The quality of a candidate matters. Just because someone is running as the conservative insurgent against a moderate from the party’s establishment does not mean conservatives should rally ’round her banner.
And yet some conservative activists are backing Christine O’Donnell in today’s Delaware primary despite signs that her victory would all but ensure that a Democrat remains in the Senate seat Joe BIden once held. It seems they have to “beat the establishment” at all costs. Even by supporting a candidate with a record like this:
The list of… questionable behavior and decisions on O’Donnell is long and clear. She told blatant, easy-to-check lieson the campaign trail. Her associates recorded a video alleging, without proof, that Mike Castle had gay affairs. She left employees of former campaigns unpaid for their labors. She lapsed into paranoid conspiracy theories, with her campaign suggesting the Rasmussen poll results were influenced by the long tentacles of the Republican National Committee and the National Republican Senate Committee. She may have committed a crime by offering false information on her Senate financial disclosure form, reporting $5,800 in income for 2009 but later saying she had more that she wasn’t required to disclose (the exceptions are few and limited to amounts less than $250).
Not to mention the $6.9 million mental anguish lawsuit she filed against a conservative group. And her opponent, while certainly a moderate, “agrees with conservatives” on certain issues “such as repealing Obamacare and making the Bush tax cuts permanent.”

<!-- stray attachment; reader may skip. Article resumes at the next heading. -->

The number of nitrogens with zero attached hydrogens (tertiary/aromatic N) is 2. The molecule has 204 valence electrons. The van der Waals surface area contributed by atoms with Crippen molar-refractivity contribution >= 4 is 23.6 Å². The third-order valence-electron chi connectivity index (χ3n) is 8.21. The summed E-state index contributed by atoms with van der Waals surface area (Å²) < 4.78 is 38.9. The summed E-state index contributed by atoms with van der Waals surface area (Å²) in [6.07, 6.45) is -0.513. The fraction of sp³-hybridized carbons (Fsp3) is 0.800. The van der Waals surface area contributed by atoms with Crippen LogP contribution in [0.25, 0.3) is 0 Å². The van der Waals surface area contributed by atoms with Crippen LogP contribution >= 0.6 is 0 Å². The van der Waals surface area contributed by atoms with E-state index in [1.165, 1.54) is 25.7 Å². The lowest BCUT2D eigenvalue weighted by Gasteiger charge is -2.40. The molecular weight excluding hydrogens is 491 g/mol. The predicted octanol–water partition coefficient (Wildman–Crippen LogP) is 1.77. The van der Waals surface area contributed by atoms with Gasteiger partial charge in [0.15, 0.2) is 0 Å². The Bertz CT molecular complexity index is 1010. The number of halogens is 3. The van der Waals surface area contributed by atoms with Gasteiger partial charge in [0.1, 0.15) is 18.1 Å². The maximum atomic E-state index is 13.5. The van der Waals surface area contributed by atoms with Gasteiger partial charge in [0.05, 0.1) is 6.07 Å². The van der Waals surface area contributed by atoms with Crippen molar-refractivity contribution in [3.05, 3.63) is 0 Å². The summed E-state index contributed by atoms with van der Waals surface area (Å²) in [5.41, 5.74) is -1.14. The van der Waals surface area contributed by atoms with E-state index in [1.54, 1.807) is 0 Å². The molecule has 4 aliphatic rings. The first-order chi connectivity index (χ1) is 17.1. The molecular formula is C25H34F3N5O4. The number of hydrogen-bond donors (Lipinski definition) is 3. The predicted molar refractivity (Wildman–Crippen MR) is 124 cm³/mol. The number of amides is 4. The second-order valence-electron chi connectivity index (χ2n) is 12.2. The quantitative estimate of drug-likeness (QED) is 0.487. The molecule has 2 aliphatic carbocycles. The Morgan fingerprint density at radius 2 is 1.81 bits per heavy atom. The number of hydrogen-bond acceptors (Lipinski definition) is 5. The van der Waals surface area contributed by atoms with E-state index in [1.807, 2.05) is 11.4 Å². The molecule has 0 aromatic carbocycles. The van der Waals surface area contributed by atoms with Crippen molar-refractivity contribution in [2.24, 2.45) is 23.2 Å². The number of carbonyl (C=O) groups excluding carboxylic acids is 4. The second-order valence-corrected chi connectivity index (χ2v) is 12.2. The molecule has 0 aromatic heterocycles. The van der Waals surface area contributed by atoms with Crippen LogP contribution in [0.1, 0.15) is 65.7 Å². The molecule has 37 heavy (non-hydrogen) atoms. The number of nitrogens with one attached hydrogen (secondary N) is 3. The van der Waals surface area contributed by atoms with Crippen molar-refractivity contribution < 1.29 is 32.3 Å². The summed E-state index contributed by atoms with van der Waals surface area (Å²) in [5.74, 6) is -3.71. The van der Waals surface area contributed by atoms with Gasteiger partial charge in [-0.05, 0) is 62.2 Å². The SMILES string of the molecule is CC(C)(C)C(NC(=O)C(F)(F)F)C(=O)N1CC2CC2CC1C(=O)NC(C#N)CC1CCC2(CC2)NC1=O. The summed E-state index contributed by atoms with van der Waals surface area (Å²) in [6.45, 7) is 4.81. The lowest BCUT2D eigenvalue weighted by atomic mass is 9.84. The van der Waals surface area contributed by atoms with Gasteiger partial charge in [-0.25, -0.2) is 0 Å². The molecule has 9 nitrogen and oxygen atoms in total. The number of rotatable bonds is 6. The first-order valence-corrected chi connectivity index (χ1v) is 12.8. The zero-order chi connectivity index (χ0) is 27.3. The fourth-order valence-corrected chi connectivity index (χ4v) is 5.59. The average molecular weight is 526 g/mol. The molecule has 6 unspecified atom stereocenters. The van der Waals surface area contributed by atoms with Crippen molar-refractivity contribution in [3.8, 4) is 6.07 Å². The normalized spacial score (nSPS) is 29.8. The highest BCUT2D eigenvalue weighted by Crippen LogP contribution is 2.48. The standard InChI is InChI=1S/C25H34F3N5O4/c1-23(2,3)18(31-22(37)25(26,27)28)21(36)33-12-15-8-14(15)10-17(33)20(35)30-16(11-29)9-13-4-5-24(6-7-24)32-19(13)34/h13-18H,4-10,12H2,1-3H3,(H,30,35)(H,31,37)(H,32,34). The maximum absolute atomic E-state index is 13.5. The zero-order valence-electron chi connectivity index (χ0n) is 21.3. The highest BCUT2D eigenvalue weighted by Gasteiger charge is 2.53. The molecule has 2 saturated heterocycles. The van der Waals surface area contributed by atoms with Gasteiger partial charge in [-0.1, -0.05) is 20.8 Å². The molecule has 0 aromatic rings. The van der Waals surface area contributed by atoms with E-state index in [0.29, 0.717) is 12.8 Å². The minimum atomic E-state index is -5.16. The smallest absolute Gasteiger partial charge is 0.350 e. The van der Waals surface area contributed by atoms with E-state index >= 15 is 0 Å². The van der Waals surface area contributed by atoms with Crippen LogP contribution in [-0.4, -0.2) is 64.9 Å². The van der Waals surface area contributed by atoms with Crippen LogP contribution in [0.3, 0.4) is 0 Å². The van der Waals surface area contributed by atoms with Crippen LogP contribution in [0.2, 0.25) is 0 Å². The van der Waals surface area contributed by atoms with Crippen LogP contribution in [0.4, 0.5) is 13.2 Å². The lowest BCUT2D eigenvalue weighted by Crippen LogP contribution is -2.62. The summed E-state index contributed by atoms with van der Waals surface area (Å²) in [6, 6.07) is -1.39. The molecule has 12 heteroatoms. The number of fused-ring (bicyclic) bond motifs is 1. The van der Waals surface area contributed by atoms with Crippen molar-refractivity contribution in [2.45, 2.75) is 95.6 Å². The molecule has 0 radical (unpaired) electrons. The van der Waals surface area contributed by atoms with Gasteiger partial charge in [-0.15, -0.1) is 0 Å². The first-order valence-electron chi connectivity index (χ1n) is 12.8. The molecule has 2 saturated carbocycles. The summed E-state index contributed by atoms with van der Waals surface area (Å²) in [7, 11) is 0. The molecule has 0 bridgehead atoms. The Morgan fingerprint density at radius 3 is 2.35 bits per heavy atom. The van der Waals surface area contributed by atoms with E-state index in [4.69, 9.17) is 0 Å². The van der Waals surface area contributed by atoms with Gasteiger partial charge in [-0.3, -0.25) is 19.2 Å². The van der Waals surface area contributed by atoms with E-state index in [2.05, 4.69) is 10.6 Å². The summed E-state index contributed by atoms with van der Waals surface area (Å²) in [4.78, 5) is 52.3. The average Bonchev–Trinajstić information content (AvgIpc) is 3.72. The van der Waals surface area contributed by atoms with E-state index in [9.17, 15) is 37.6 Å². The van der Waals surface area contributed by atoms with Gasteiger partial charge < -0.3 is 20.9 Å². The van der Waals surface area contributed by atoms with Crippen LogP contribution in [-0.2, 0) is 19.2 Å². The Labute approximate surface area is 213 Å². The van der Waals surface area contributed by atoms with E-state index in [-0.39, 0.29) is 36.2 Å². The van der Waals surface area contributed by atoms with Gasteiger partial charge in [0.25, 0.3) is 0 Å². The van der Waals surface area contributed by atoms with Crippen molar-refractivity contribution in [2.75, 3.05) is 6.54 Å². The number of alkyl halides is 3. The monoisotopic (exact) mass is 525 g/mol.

Not just that, Mike Castle stands a better chance of winning the Senate seat. He may not vote our way all the time, but it’s hard to imagine the GOP flipping the Senate without winning Delaware. Thus, his victory could make the difference between Jeff Sessions helming the Judiciary Committee or Patrick Leahy keeping the job, rubber-stamping Obama’s judicial appointments.
I’m with Dick Armey who, when asked if it were
. . . better to lose with a Tea Party candidate than win with a mainstream Republican [replied,] “No, and I don’t think the Tea Party activists would give you a different answer,” he said. “Massachusetts and New Jersey proves that.”
Charles Krauthammer was a little more direct, taking issue with prominent conservatives who back the conservative insurgent:
The Palin endorsement, I think, is disruptive and capricious. Bill Buckley had a rule that he always supported the most conservative candidate who was electable, otherwise the vote is simply self-indulgence.
Krauthammer, as usual, nails it. Delaware isn’t Alaska. And scoring a victory against the GOP establishment may provide a sort of solace to some, it will do little to forger a governing majority.